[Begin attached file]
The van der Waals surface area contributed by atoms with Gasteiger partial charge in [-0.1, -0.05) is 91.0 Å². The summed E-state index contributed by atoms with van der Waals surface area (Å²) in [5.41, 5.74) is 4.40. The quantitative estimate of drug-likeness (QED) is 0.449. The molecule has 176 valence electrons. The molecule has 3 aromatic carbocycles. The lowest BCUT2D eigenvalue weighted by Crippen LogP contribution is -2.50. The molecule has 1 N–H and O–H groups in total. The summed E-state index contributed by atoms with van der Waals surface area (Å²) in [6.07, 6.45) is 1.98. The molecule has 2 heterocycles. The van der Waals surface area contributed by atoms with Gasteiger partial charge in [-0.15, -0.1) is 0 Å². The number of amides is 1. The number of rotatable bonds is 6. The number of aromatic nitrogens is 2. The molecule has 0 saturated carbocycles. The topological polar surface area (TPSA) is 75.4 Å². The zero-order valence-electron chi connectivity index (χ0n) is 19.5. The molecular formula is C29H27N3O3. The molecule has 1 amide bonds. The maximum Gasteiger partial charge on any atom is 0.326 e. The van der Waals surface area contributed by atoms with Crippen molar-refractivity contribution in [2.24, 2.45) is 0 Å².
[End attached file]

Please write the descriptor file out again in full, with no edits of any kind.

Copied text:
The van der Waals surface area contributed by atoms with Gasteiger partial charge in [-0.1, -0.05) is 91.0 Å². The summed E-state index contributed by atoms with van der Waals surface area (Å²) in [5.41, 5.74) is 4.40. The quantitative estimate of drug-likeness (QED) is 0.449. The molecule has 176 valence electrons. The molecule has 3 aromatic carbocycles. The lowest BCUT2D eigenvalue weighted by Crippen LogP contribution is -2.50. The molecule has 1 N–H and O–H groups in total. The summed E-state index contributed by atoms with van der Waals surface area (Å²) in [6.07, 6.45) is 1.98. The molecule has 2 heterocycles. The van der Waals surface area contributed by atoms with Gasteiger partial charge in [-0.15, -0.1) is 0 Å². The number of amides is 1. The number of rotatable bonds is 6. The number of aromatic nitrogens is 2. The molecule has 0 saturated carbocycles. The topological polar surface area (TPSA) is 75.4 Å². The zero-order valence-electron chi connectivity index (χ0n) is 19.5. The molecular formula is C29H27N3O3. The molecule has 1 amide bonds. The maximum Gasteiger partial charge on any atom is 0.326 e. The van der Waals surface area contributed by atoms with Crippen molar-refractivity contribution in [2.24, 2.45) is 0 Å².